Will a majority of respondents to this poll correctly guess the majority response to this poll?

@fool this is interesting because there are two Nash equilibria: everyone guesses 'yes' and everyone flips a coin, but only flipping the coin is stable.
@mithrandir @fool i guessed yes, thought more people would have that idea

@mithrandir @fool Guessing yes is stable; if everyone flips a coin, guessing “yes” gives you about ½ a chance of being right (the same as flipping a coin), but if, say, 10% say yes and 90% flip a coin, saying “yes” will almost certainly be the right option.

@wizzwizz4 @fool Oh this is true, I messed up the analysis. Everyone flipping a coin is actually only semistable in the "always choose no" direction, unstable in the "always choose yes" direction.

Interesting, then, that the game theoretical solution doesn't match the experimental outcome.
@wizzwizz4 @fool Also, I'm starting to think that 'no' is *always* the incorrect answer, because the poll is specifically asking if the majority of respondents will pick the *majority* answer, now the correct answer, which is tautologically true.
@fool @wizzwizz4 s/now/not/

@mithrandir @fool These analyses assume everyone performs the same strategy. Whilst this is a better assumption for coöperative than competitive games, it's still not very good; better to use an acausal decision theory that can model agents modelling (and hence predicting) other agents, and the like.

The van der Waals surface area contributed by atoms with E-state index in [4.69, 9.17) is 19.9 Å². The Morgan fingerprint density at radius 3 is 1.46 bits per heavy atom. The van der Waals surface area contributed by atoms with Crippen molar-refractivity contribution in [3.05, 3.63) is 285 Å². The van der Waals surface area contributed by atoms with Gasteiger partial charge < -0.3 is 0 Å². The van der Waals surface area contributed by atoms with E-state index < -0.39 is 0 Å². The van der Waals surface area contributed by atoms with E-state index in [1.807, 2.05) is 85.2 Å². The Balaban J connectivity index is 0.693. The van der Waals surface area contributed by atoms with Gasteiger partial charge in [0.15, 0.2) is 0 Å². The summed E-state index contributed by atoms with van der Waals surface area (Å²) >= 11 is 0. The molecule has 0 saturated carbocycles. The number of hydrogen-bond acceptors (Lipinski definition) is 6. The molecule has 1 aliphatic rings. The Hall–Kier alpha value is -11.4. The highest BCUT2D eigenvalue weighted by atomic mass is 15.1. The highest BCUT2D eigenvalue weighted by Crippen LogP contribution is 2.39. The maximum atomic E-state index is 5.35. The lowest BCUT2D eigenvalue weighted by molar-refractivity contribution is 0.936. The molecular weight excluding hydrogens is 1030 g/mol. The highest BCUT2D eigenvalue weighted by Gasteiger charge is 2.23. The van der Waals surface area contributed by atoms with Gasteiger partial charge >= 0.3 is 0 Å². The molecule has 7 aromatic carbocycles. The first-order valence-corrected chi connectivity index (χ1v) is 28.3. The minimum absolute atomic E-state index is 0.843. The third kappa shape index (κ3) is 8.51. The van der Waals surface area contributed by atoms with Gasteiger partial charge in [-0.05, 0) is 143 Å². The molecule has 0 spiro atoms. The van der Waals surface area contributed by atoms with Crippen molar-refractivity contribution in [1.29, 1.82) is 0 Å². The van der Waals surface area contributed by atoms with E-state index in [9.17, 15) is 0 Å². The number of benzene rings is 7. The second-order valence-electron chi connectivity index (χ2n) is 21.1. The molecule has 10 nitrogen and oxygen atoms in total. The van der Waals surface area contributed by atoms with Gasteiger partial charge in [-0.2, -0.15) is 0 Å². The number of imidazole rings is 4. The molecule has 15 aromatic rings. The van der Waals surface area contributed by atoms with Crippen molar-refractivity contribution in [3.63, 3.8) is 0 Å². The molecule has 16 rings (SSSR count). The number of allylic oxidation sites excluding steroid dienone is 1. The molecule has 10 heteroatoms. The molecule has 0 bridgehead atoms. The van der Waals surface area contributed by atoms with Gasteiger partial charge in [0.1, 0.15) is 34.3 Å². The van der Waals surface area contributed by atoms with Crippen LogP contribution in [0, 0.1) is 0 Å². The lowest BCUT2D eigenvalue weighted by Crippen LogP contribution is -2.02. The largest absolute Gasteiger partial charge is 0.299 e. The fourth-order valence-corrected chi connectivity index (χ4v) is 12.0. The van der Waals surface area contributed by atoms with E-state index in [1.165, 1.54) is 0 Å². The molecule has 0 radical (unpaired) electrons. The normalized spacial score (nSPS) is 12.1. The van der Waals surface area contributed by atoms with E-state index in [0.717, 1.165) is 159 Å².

@wizzwizz4 @fool no they don't. It just happens that all the nash equilibria have all players picking the same strategy(because the game is very simply and symmetrical). You could do the whole analysis for N players by solving a differential equation on an N-dimensional disc, but that's overkill and you'll get the same answer.

A nash equilibrium is a state where nobody could get better results by unilaterally changing their strategy an infinitesimal amount. Whether or not players try to predict each others actions, with perfect play they will almost certainly end up at a Nash equilibrium, because otherwise they would unilaterally change their strategy to get to a better outcome. If there's some reason why they wouldn't do that, probably the game is improperly posed.

@mithrandir @fool They're assuming that people are using the “think the problem through” strategy.

@wizzwizz4 @fool I don't know what you mean here, yes the entire field of game theory is interested in perfect play. Imperfect play is extremely hard to model mathematically because you would have to take into account the psychology of the players. I am not a psychologist, and game theory is hard enough without it.

@mithrandir @fool That's why I prefer decision theory. 😛

@wizzwizz4 @fool sounds interesting.

@fool
I gave the wrong answer only for fun 😃
I let you guess what I answered!

@fool my logic was to take the easiest way: the first option displayed or quickest to click.

Hope to be right when the poll ends.

@fool Yes, I did! Can I have a cookie now?

@Minionslayer If you didn't bring your own, you'll have to wait until the results are official.

@fool Awwwww c'mooon!!!

@fool I've just expressed my ever-present optimism: NO.

@fool survey of optimists

@fool Well, I guessed right, then.

Confirmation bias wins.

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